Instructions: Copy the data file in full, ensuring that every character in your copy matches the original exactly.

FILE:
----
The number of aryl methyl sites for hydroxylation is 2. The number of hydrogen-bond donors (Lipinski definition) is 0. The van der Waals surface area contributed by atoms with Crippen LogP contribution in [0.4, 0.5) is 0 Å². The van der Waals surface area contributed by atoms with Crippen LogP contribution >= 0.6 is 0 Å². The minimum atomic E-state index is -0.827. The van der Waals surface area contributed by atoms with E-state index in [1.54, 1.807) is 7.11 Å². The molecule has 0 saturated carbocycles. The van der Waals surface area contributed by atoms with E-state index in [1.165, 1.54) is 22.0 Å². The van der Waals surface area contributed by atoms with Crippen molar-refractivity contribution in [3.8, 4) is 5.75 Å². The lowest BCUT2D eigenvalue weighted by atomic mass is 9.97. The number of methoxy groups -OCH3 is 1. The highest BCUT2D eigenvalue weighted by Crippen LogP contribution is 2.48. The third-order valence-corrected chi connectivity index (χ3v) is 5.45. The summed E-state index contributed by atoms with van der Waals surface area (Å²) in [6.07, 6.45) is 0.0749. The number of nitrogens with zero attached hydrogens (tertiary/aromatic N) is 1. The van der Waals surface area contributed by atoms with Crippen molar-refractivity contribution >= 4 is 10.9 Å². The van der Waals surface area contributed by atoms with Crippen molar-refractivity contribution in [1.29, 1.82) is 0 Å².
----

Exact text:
The number of aryl methyl sites for hydroxylation is 2. The number of hydrogen-bond donors (Lipinski definition) is 0. The van der Waals surface area contributed by atoms with Crippen LogP contribution in [0.4, 0.5) is 0 Å². The van der Waals surface area contributed by atoms with Crippen LogP contribution >= 0.6 is 0 Å². The minimum atomic E-state index is -0.827. The van der Waals surface area contributed by atoms with E-state index in [1.54, 1.807) is 7.11 Å². The molecule has 0 saturated carbocycles. The van der Waals surface area contributed by atoms with E-state index in [1.165, 1.54) is 22.0 Å². The van der Waals surface area contributed by atoms with Crippen molar-refractivity contribution in [3.8, 4) is 5.75 Å². The lowest BCUT2D eigenvalue weighted by atomic mass is 9.97. The number of methoxy groups -OCH3 is 1. The highest BCUT2D eigenvalue weighted by Crippen LogP contribution is 2.48. The third-order valence-corrected chi connectivity index (χ3v) is 5.45. The summed E-state index contributed by atoms with van der Waals surface area (Å²) in [6.07, 6.45) is 0.0749. The number of nitrogens with zero attached hydrogens (tertiary/aromatic N) is 1. The van der Waals surface area contributed by atoms with Crippen molar-refractivity contribution >= 4 is 10.9 Å². The van der Waals surface area contributed by atoms with Crippen molar-refractivity contribution in [1.29, 1.82) is 0 Å².